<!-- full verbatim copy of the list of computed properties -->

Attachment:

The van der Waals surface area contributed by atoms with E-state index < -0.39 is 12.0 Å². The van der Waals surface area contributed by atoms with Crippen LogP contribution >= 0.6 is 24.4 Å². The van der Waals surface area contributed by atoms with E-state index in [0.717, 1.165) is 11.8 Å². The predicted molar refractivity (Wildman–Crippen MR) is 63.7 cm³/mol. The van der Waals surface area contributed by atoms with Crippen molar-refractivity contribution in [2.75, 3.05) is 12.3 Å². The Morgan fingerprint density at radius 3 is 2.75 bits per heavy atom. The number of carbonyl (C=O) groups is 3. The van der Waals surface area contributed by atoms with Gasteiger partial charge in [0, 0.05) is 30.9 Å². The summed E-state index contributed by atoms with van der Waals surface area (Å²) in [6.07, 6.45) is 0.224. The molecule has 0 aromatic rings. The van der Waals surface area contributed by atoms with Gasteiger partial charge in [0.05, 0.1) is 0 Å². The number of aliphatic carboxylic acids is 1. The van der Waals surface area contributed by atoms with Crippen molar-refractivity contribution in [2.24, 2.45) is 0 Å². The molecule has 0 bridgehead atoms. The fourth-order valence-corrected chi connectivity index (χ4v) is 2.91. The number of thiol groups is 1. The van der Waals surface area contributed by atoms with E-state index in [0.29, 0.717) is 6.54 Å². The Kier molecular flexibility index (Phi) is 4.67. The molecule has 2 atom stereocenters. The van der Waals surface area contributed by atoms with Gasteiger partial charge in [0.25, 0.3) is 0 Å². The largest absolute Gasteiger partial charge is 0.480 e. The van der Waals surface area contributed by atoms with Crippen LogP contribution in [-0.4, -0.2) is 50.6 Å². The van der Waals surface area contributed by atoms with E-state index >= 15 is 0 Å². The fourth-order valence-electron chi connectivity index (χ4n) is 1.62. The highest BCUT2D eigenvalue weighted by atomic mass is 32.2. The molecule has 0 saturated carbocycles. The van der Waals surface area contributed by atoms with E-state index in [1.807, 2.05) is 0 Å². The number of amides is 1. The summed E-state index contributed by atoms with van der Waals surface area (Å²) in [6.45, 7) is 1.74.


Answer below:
The van der Waals surface area contributed by atoms with E-state index < -0.39 is 12.0 Å². The van der Waals surface area contributed by atoms with Crippen LogP contribution >= 0.6 is 24.4 Å². The van der Waals surface area contributed by atoms with E-state index in [0.717, 1.165) is 11.8 Å². The predicted molar refractivity (Wildman–Crippen MR) is 63.7 cm³/mol. The van der Waals surface area contributed by atoms with Crippen molar-refractivity contribution in [2.75, 3.05) is 12.3 Å². The Morgan fingerprint density at radius 3 is 2.75 bits per heavy atom. The number of carbonyl (C=O) groups is 3. The van der Waals surface area contributed by atoms with Gasteiger partial charge in [0, 0.05) is 30.9 Å². The summed E-state index contributed by atoms with van der Waals surface area (Å²) in [6.07, 6.45) is 0.224. The molecule has 0 aromatic rings. The van der Waals surface area contributed by atoms with Gasteiger partial charge in [0.05, 0.1) is 0 Å². The number of aliphatic carboxylic acids is 1. The van der Waals surface area contributed by atoms with Crippen molar-refractivity contribution in [2.24, 2.45) is 0 Å². The molecule has 0 bridgehead atoms. The fourth-order valence-corrected chi connectivity index (χ4v) is 2.91. The number of thiol groups is 1. The van der Waals surface area contributed by atoms with E-state index in [0.29, 0.717) is 6.54 Å². The Kier molecular flexibility index (Phi) is 4.67. The molecule has 2 atom stereocenters. The van der Waals surface area contributed by atoms with Gasteiger partial charge in [0.25, 0.3) is 0 Å². The largest absolute Gasteiger partial charge is 0.480 e. The van der Waals surface area contributed by atoms with Crippen LogP contribution in [-0.4, -0.2) is 50.6 Å². The van der Waals surface area contributed by atoms with E-state index >= 15 is 0 Å². The fourth-order valence-electron chi connectivity index (χ4n) is 1.62. The highest BCUT2D eigenvalue weighted by atomic mass is 32.2. The molecule has 0 saturated carbocycles. The van der Waals surface area contributed by atoms with E-state index in [1.807, 2.05) is 0 Å². The number of amides is 1. The summed E-state index contributed by atoms with van der Waals surface area (Å²) in [6.45, 7) is 1.74.